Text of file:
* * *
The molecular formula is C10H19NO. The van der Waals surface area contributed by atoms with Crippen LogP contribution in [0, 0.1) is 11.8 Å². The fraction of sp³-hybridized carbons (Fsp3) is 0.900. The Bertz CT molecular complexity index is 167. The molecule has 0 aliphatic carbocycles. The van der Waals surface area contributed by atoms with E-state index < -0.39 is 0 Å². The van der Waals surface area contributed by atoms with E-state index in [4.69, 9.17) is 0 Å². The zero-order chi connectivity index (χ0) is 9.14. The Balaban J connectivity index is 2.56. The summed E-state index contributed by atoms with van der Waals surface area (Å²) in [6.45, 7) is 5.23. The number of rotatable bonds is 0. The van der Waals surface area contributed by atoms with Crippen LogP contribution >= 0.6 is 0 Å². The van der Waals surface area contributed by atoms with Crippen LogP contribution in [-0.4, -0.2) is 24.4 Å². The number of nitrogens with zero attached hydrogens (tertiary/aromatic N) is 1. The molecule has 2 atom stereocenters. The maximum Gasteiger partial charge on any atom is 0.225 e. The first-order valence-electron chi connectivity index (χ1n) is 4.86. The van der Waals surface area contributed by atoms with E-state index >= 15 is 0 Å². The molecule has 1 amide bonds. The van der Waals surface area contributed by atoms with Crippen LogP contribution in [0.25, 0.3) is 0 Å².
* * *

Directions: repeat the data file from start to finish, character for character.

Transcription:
The molecular formula is C10H19NO. The van der Waals surface area contributed by atoms with Crippen LogP contribution in [0, 0.1) is 11.8 Å². The fraction of sp³-hybridized carbons (Fsp3) is 0.900. The Bertz CT molecular complexity index is 167. The molecule has 0 aliphatic carbocycles. The van der Waals surface area contributed by atoms with E-state index < -0.39 is 0 Å². The van der Waals surface area contributed by atoms with E-state index in [4.69, 9.17) is 0 Å². The zero-order chi connectivity index (χ0) is 9.14. The Balaban J connectivity index is 2.56. The summed E-state index contributed by atoms with van der Waals surface area (Å²) in [6.45, 7) is 5.23. The number of rotatable bonds is 0. The van der Waals surface area contributed by atoms with Crippen LogP contribution >= 0.6 is 0 Å². The van der Waals surface area contributed by atoms with Crippen LogP contribution in [-0.4, -0.2) is 24.4 Å². The number of nitrogens with zero attached hydrogens (tertiary/aromatic N) is 1. The molecule has 2 atom stereocenters. The maximum Gasteiger partial charge on any atom is 0.225 e. The first-order valence-electron chi connectivity index (χ1n) is 4.86. The van der Waals surface area contributed by atoms with E-state index >= 15 is 0 Å². The molecule has 1 amide bonds. The van der Waals surface area contributed by atoms with Crippen LogP contribution in [0.25, 0.3) is 0 Å².